disabled. We cannot expect significant changes in the future. Some elements are kept. From Proudhon is the famous statement: 'Property is theft. 'Garden cities. a technical solution is given to social problems. are designed to separate pedestrians from car traffic. Anarchism originated during the French revolution. The laws of supply and demand will create the equilibrium of optimal benefits for both parties. On the contrary. The train does not continue any more. 'Les MisTrables' of Victor Hugo. the stable situation of the 'end of history' has been reached (Fukuyama. Similar developments in literature and music will not be discussed. and accuses the 'masculine' suppression of women and nature. They have a massage to the world. and 'Das Kapital' of Karl Marx described the conditions of the poor working class. anarchism did not materialise in actually functioning governments. and independence for both sexes. tolerance. To some extent. Often. freedom. against the oppression of the capitalists. If these liberal democracies guarantee human rights. constructivism. corruption. is comparable to a political ideology as it promotes equality of power of men and women. In the postmodern era. abolition of slavery. as relevant for marketing and consumer policy. The Communist Manifesto of Marx and Engels (1848) gave a theoretical foundation to socialism and communism. designs strategies of liberation for women and others. in order not to make this paper too long. dignity. a satisfactory consumption level and avoid military wars (but allow economic wars). feminism had its second wave in the sixties. It is opposed to hierarchy and institutionalization. aestheticism. the ideological freedom creates a large variety of styles and genres. The realization of socialism and elimination of private property in Eastern Europe brought bureaucracy. Feminism is postmodern in the sense that it emphasises equality. tolerance and equality of men are kept in the postmodern period. a certain equality. stagnation. or even elitism or dogmatism. POSTMODERNISM IN ARCHITECTURE Modernist architectural styles are characterized by their ideology. 4. and an economic 'laissez faire' are the keywords. The liberal notions of freedom. such as the emphasis in the feministic and liberal ideologies on individual and non-sexist responsibilities.Rationalism. the Council Republic of Munich (1919). and to create a park environment around . Except for the Commune of Paris (1871).' Postmodernism inherited some anarchist ideas such as independence and an anti-authoritarian attitude. Let's enjoy civilization as it is. The dominant idea might be minimalism. 1992). Feminism had its roots in Enlightenment. The anarchists advocate 'workers' councils' and 'sovjets' as governing principles. and the Spartacus Revolt (1914-1919). Some authors claim the 'end of history' in postmodern times and state that a dominant liberal-democratic model has become the dominant model in Western societies. these ideologies seem to have become outdated. Most fascist and communist totalitarian states collapsed and a liberal form of capitalism survived. functionalism. during the second part of the nineteenth centery. ven for those who do not follow the socialist ideology. Socialism became the ideology of the working class. constitutional government. The economists Adam Smith and David Ricardo advocated the 'invisible hand' of competition. and retired workers. The end of ideology does not mean the end of styles. Proudhon and Bakoenin were the main anarchist philosophers. I will try to describe the postmodern impact on advertising and consumer behavior. socialism tend to elicit the guilt feeling and responsibility for the poor and the handicapped. First. In Western societies. It stated the necessity of the class struggle and revolution. just as the other ideologies. tolerance. The works of Charles Dickens. Although the abstract principles of liberalism were favorable for society. and an oppressive state power (Stalin).' such as the Bijlmer in South-East Amsterdam. The feminist movement benefitted from the trend to smaller households and individualization. liberalism degenerated into extreme capitalism with the negative consequences for the workers. In the Western democracies it created basic social security for the unemployed. postmodern developments in architecture and art will be discussed. Then.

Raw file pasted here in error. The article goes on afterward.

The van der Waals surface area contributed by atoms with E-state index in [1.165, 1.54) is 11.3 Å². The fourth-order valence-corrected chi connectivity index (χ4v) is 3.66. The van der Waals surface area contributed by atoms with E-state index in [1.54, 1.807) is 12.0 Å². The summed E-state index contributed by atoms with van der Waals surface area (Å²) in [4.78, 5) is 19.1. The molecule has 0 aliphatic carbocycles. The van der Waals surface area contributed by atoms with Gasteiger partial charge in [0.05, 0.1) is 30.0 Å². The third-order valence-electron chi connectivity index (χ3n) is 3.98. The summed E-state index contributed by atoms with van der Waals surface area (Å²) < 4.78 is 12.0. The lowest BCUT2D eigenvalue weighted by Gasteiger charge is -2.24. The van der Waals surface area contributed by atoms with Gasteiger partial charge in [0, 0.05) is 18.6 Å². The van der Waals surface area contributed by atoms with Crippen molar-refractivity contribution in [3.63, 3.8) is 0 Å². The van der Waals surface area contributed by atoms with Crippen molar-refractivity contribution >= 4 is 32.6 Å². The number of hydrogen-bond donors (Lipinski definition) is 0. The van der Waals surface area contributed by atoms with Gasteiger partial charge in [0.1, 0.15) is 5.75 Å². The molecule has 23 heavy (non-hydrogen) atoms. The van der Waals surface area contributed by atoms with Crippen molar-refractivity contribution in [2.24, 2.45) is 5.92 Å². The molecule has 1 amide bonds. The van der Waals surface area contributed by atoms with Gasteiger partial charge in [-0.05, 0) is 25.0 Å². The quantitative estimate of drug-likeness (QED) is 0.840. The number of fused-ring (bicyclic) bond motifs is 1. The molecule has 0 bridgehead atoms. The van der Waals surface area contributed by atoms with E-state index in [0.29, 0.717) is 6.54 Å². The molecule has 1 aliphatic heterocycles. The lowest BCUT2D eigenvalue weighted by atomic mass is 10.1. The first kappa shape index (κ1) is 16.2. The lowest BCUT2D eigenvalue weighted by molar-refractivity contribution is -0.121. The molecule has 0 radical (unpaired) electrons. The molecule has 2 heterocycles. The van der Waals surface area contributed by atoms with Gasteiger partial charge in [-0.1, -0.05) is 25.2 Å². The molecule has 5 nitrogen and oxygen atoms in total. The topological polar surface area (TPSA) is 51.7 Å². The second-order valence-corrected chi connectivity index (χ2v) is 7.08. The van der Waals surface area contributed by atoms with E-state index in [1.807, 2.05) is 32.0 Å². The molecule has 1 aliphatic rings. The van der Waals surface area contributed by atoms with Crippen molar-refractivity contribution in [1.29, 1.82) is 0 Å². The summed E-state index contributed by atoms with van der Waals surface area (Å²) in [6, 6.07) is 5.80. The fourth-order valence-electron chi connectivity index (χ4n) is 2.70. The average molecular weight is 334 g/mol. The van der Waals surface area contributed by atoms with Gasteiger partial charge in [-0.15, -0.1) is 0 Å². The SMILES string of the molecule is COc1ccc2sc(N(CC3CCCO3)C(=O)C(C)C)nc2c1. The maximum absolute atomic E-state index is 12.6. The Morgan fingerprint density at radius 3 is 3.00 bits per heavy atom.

Most postmodern architects have their education and roots in modernism. such as Le Corbusier. breakfast. are part of our daily consumption. Modernist style fits very well in the collectivization and urbanization approaches. No family life was planned.' straightforwardness. p. It has always been the task of architecture to fit new buildings into old structures and thus relating the present with the past. the Central Union of Consumer Cooperations at Moscow. the Nationale Nederlanden and Unilever headquarters close to the Rotterdam Central Railway Station. shower. or one ideology. irony. Impressive masonry hanged on a steel skeleton. Postmodernism is both the continuation and the transcendence of modernism. The Soviet architect Nikolaj Kuzmin.' 'logical consistency. But this is collaged to a traditional background. Stirling is saying through a hybrid language and uneasy confrontations that we live in a complex world where we cannot deny the past and conventional beauty.' Modernist steel canopies a la De Stijl tell the public where to walk in. such as the Centre Pompidou in Paris and its follower the General Library at Rotterdam. built in 1936.' and 'simplicity. Modernist architects and designers. and men. The built environment facilitates or inhibits well-being and behavioral expressions. Charles Jencks (1987. Double coding means establishing links of the present with the past. and abstraction. industrial detailing. were popular in the communist countries and were imitated by Soviet architects. and hybrid language are the key words. parody. Le Corbusier's largest building is the Tsentrosojuz building.. windows. women and children should be housed separately. There is not the simple harmony of one style. reducing the differences between the city and the countryside. as if the buildings says 'Beautiful like the Acropolis or Pantheon. Kuzmin even planned how many minutes were needed for exercise. The International Style of concrete. such as De Stijl or Bauhaus. The communist paradise was obviously very similar to jail. Private rooms were not planned either. lost innocence. Robert Venturi and Denise Scott Brown integrated Franklin's house at Philadelphia with other buildings and 'ghosted' this house in a stainless steel construction on Franklin Square. such as Le Corbusier. dictates their followers in their design and restricts their freedom of designs. At ten in the evening. usually other architects'. circulation. The apartment building of architect Friedensreich Hundertwasser in Vienna may be mentioned. A disadvantage of most modern architecture is that it does not communicate these values with its users and the public in general. Modernists and classicists would be surprised. holds the values of 'truth to materials. It is a very varied and complicated building with unexpected corners. A specific style. Double coding. We partly adapt our behavior to the built environment. An excellent example is James Stirling's addition to the Staatsgalerie in Stuttgart. They emphasize structure. for instance. Modernist architects. e. The architecture of buildings we live and work in. neither the present and current technological and social reality. glass and steel is the dominating style of the late modernism. six people of the same sex living in communities slept in sleeping rooms and met in recreation rooms. lights would be turned off and at six in the morning. until recently employed in Ceaucescu's Romania. Pure aestheticism is a 'l'art pour l'art' in architecture. . open space. and Mies van der Rohe. Raymond Loewy. There is no sudden disrupture. but based on concrete technology and deceit. 14) defines postmodernism as: 'Double coding: the combination of modern techniques with something else (usually traditional building) in order for architecture to communicate with the public and a concerned minority. people awake to have their communal breakfast and to go to their factory or office work. This is still a popular style.' Late modernist buildings. Modernist architects were the 'executives' of the socialist ideology. had explicit ideas about the 'new man. of new techniques with old patterns. if not offended. one language.g.immense apartment buildings. Stirling wants to communicate different values to different publics. It is a rather alienating for those who live and work in these buildings. and see-throughs. People who work there are enthousiastic. etc. communicate the ultimate functionalism of truth to materials and construction. Postmodernism started in architecture. of the elite with the popular. The head office of NMB bank in Amsterdam is a good example.' The population should be divided into age categories.